Are you the kind of person who gets 62 mosquito bites when the person next to you gets none? Well, whether it’s one or 101, there are several things you can do to prevent the little blood suckers from getting under your skin.
You want to keep mosquitoes away because they can carry disease, including West Nile Virus. The West Nile Virus can be a potentially serious disease with symptoms ranging from a headache that goes away on its own, to convulsions, paralysis, vision loss, and even death in extreme cases.
There is a lot of advice you’ve probably heard before: use bug repellent, wear long sleeves and pants, or just stay inside. But one of the best things you can do is get rid of mosquitoes before they are even born.
Mosquitoes breed in standing water. Look around your home for any potential mosquito nurseries. If you dump out the standing water in bird baths, old tires, or at the bottom of your child’s slide you kill the eggs and larvae of these insects and eliminate their breeding ground.
You can’t stop all of them, of course, so what can you do with the little buggers that are still around? The answers range from chemicals to a good breeze.
DEET Repellent–There’s been a lot of buzz about DEET. This chemical has been tested and approved by the US Environmental Protection Agency (EPA). It is safe as long as it’s used properly and according to directions. If you need protection for a long amount of time, use products with a higher percentage of DEET.
SumiOne Repellent—SumiOne or metofluthrin, is a relatively new chemical used to repel mosquitoes. It is not applied to the skin or clothing, but instead is placed on paper emanators that are used to protect a person or area. It has been shown to be up to 97% effective in repelling mosquitoes. Commercial clip on devices use this chemical.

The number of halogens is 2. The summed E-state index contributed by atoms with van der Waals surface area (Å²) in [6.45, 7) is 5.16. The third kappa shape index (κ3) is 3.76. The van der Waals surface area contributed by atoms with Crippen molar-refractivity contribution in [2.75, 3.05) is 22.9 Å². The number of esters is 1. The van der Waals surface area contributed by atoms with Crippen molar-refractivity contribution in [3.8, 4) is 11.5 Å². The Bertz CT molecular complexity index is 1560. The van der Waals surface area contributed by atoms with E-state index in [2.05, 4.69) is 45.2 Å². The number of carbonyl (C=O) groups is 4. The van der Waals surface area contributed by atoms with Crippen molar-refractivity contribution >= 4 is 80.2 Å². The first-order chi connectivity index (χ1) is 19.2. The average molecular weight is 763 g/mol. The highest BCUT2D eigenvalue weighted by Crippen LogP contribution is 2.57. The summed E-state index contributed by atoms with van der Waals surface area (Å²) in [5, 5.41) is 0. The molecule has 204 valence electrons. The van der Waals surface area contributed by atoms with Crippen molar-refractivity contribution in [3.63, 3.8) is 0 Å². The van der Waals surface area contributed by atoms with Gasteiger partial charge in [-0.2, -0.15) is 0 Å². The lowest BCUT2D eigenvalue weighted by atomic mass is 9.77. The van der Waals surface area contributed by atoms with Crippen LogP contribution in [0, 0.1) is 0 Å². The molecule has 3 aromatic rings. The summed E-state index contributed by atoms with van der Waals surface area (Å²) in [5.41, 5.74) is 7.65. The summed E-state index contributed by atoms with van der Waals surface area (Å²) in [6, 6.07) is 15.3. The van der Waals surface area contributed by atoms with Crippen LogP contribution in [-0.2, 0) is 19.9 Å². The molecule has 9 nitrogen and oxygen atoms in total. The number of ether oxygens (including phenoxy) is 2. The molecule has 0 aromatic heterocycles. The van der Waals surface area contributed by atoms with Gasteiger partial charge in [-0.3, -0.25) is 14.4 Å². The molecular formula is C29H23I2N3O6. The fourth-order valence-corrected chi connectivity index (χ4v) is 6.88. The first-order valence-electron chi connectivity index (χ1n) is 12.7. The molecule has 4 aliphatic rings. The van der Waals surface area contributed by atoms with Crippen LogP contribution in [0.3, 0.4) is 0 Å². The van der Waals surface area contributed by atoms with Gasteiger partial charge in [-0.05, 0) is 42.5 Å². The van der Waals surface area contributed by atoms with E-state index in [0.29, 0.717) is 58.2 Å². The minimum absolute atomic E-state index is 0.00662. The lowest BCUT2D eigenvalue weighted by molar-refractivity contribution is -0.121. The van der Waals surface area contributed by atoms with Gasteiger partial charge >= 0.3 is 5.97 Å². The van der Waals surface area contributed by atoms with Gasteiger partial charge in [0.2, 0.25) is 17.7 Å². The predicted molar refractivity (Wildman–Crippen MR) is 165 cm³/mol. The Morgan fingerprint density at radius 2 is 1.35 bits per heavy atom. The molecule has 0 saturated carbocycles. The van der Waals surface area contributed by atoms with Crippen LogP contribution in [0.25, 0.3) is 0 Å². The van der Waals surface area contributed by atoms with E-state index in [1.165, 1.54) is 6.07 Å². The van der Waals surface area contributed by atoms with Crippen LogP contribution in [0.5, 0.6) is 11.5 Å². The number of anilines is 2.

Clothing—Don’t stop at protecting your skin. The Centers for Disease Control and Prevention suggest that you wear clothing with long pants and long sleeves while outdoors.
Box Fan—Fun Fact: Mosquitoes are terrible flyers. Something as simple as a gentle breeze can keep them away. So, get a box fan and set it up outdoors on a hot summer night. You get the cool breeze and the mosquitoes can’t get to you!
Mosquito netting—Use mosquito netting over infant carriers. You can also use netting to create a “mosquito tent” on your back deck.
Avoid Peak Hours—Mosquitoes are most active from dusk to dawn.
So you repelled mosquitoes the best you can, and still were bitten. What now? Treatments such as oral antihistamines and topical lotions can ease the itch from mosquito bites. But if a mosquito bite seems to be associated with more serious symptoms—fever, severe headache, body aches, nausea, vomiting—contact your doctor.
For a few people, little can stop or help the inevitable mosquito bite. Those folks might just have to wait it out … and try not to scratch.